That may be more the type of harmonies I am using, which, anyway, coincides with the way jazz was developing. I mean, I love impressionism, but I don't strive for a cloudy effect; I'm striving for a lot of clarity really. I haven't thought much about this parallel because I'm just trying to reflect what I like to hear . . . it's just me, whatever it is. . though I'd be happy to be associated with Debussy in any way!

How important to you was the association with Scott LaFaro?

Well, it was fate that brought us together. I think we were both trying to emerge on a jazz scene and I felt that he was a unique and wonderful new talent; so I was very happy that he consented to get together with me and Paul Motian and try and do something. We more or less dedicated ourselves to trying to further a newer concept of trio playing.

Did Scott LaFaro develop his incredible solo facility just by playing with you?

Hell, no, he had all the seeds of his facility before we met. What he really needed, and I needed, was a sounding board or context in which to contain it and give it conceptual dimensions; this sort of happened as a result of mutual influence. We did agree at the beginning that we didn't want to put all the so- called "hip limitations" on ourselves, like having to play four- in- the- bar, for instance; so from there on, it was just playing together and listening and allowing it to develop. What we really agreed on were the tunes we were going to play and some of the structures we were to use; the rest of it was all interplay.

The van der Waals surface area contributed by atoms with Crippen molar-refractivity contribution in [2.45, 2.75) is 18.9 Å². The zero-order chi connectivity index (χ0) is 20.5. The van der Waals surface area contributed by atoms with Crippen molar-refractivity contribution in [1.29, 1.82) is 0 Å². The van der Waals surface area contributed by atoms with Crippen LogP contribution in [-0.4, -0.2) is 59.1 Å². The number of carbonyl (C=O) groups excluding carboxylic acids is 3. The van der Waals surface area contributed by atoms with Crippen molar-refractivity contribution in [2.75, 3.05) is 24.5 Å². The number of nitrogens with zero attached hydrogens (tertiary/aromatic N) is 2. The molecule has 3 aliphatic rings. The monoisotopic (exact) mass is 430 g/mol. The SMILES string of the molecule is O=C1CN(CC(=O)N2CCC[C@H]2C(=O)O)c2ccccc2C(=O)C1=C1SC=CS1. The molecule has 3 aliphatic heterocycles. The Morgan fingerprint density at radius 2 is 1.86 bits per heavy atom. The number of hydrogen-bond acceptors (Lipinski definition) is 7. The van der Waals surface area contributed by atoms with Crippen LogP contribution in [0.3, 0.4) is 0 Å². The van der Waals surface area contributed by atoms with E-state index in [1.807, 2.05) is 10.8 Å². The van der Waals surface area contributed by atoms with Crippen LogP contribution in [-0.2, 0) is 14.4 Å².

How long were you with Miles Davis before you met Scott LaFaro?

I was with Miles for less than a year during 1958, and when I left him I started a trio and the first job I had was with Jimmy Garrison and Kenny Dennis. We were working opposite Benny Goodman at the Basin Street East in New York, and were relegated to obscurity as far as the listeners were concerned; anyhow, the egos of the other two guys couldn't take it so they quit the gig before it was over. Meanwhile, Scott was playing around the corner with someone and he would come over and sit in and it was like I had found my long- lost brother. So thatís when we more or less tried to dedicate ourselves to any work involving the trio. I had a recording contract, which enabled us to make records, and consequently any work offered to the trio was taken and other individual things dropped. And thatís what we did until Scott was killed; in fact, the trio was not really a practical success; we could not have lived on what we made.

What about Miles Davis now, looking back on your association?

Well, it was a wonderful experience; after all, Miles, Coltrane, Cannonball, Philly Joe Jones and Paul Chambers were in the band and I was the first replacement for the original player. The "Kind Of Blue" album was actually made four or five months after I had left Miles' band; he had called me in especially to do the date because he had a conception in mind for that record and he felt I understood it. In fact, the kind of sympathy that existed between Miles and myself may have influenced my music and the way I was playing. I was very happy to be part of the "Kind Of Blue" session; it undoubtedly did me a lot of good.